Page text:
OK, this is probably a dumb question. But I was talking to a mechanic about my brakes and something he said made me think that possibly only the rear brakes use hydraulics (ie. brake lines) to stop, and front brakes use just the mechanics of rotors. I am wondering because my brake lines were all redone about 2 years ago, but now they are saying one little braided one is looking rusty enough to not pass safety check. I’ve kept my brakes up otherwise, and just had the rotors and pads replaced on the front. So, I’m wondering, if the lines go, will the front brakes stop me? I probably need some body work, and a rear brake seal, and maybe wheel bearings done for safety, but I am thinking of just moving to where I don’t need a safety check and driving it till it drops. Still want to be able to stop the vehicle though.
The brakes on all 4 wheels use a hydraulic system to activate them.
A leak in one of the brake hydraulic lines will lead to loss of braking ability on at least 2 of your wheels. Since the front brakes perform about 70% of your braking, it is particularly important to have them functioning properly.
The parking/emergency brake on the rear wheels utilizes a cable to activate it.
Moving to a different state in order to avoid a safety inspection is extremely short-sighted. When you cause an accident as a result of brake failure, and when that failure is tied to your lack of maintenance, the resulting liability will likely wipe out your income for at least 20 years.
Either have the brakes and wheel bearings properly repaired now, or park the car until you can afford to have the repairs done.
All four brakes work hydraulically. There are brake lines running to each wheel. Hydraulic pressure is what clamps the brake pads against the rotors to slow the vehicle.
The parking brake works on the rear wheels by mechanical action, via a cable.
Did I read your posting correctly?
Are you saying you will move to another state that doesn’t require auto safety inspections, just so you won’t need to get your brakes fixed?
I DID say that I wanted to be able to stop the vehicle; thus the question. And they weren’t sure that the wheel bearings needed work.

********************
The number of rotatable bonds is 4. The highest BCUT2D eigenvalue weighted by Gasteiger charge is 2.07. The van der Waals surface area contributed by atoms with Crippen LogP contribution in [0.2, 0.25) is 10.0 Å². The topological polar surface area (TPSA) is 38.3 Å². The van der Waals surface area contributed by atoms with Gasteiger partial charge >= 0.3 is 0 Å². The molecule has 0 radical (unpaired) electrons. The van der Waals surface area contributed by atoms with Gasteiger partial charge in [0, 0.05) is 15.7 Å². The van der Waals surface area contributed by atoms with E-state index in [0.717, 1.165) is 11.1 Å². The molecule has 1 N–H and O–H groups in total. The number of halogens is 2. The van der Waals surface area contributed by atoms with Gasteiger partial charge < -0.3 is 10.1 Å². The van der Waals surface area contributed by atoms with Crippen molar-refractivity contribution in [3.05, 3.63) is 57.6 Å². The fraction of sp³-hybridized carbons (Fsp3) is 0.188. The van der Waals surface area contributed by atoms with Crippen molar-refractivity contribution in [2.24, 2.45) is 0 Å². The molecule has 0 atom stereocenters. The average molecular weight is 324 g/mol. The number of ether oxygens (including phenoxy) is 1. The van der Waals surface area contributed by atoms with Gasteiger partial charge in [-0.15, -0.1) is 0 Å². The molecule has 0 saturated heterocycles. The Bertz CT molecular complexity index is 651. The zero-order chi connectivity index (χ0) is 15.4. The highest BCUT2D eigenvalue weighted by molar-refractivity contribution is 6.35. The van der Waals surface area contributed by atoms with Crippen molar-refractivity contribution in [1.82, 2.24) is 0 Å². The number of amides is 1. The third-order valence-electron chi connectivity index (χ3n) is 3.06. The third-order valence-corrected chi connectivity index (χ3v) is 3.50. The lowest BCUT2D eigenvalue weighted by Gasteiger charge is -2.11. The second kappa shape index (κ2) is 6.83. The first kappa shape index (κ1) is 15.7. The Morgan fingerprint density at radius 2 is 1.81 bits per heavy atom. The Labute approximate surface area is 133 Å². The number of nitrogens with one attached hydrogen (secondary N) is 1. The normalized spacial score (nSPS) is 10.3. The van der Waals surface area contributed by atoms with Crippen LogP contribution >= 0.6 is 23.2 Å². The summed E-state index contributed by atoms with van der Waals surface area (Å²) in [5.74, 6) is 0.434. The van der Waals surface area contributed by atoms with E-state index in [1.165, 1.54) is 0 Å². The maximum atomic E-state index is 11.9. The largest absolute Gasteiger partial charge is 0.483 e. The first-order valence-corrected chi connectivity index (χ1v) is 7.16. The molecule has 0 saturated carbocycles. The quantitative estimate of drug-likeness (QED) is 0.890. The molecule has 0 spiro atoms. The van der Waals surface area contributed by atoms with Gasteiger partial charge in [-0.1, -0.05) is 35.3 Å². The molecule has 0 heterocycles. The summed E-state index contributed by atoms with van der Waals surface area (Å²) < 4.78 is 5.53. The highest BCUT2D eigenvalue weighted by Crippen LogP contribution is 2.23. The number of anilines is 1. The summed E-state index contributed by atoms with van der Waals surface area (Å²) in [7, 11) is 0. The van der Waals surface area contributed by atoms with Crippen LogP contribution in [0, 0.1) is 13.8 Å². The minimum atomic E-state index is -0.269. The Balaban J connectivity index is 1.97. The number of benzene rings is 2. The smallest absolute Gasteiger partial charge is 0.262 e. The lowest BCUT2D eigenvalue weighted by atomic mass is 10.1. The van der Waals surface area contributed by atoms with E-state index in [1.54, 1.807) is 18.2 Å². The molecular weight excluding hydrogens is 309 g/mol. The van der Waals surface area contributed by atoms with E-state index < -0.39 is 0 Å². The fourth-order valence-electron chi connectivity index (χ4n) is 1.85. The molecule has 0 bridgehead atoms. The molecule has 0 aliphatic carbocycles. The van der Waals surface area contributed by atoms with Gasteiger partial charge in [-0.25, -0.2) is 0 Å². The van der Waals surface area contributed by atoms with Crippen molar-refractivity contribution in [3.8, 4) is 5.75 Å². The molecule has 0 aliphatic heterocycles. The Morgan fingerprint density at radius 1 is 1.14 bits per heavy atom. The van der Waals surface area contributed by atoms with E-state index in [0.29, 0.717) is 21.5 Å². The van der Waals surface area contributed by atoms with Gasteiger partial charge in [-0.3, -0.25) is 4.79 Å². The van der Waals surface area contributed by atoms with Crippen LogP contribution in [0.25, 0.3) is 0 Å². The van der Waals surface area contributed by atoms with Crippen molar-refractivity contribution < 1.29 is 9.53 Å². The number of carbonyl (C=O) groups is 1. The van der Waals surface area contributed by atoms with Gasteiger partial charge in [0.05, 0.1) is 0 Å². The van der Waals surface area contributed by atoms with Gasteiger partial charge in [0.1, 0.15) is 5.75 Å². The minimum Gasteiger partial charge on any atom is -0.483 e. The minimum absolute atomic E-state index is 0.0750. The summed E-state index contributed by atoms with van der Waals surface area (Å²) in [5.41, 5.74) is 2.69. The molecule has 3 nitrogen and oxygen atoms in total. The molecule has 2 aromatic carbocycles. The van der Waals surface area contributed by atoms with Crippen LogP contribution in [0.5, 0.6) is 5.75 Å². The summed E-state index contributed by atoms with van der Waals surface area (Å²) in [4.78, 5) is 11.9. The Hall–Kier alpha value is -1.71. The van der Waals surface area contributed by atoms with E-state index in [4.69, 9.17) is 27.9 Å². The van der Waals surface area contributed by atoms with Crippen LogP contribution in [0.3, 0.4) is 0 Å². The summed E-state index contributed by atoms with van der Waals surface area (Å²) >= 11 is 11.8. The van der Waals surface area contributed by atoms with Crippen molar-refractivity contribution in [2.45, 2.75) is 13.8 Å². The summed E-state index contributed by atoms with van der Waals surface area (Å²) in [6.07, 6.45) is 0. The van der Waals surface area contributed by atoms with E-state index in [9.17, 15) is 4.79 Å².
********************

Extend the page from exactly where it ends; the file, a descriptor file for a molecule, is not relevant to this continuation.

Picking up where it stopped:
And the vehicle you’re talking about is a . . . Model T? Honda Civic? Sherman Tank? Space Shuttle? Your question is (I think) if the lines go, will the front brakes stop me? Given the info available, I’d say maybe yes or no. Seriously . . could you give more information please? Rocketman
You are considering moving to another state to avoid having to legally fix your brakes? Wow, just wow. Staggering. To most people paying the hundred bucks or so to have the line replaced would be worth it since it’s pretty big safety issue and not doing so could result in you or someone else being killed to death in an accident.
Every car that I can think of made in the last 60 years or so has hydraulic brakes front and rear.
First off…ALL brakes work off of hydraulics…Calipers need hydraulic fluid to work…they don’t work without it…
Second…About 80% of all braking is done with the front brakes. The hydraulic better be working correctly.
Third…You want to move to a State that doesn’t have a safety inspection so you can drive around with an unsafe car. Let me explain something to you. In many states if you knowingly drive a Unsafe vehicle and get in a accident it’s a Misdemeanor…Can you say Jail???
I will never understand the reasoning behind people trying anythiung possible to get away with not doing needed brake work. Often these same people will go to extraordinary lengths to correct a misfire.
Don’t people understand that a misfiring engine can ruin your ride but losing the ability to stop can ruin the rest of their lives?
Having said that, I’d get a second opinion of that brake line. Lines don’t corrode in two years, however the OP didn’t mention exactly what was “redone” on the brake lines two years ago.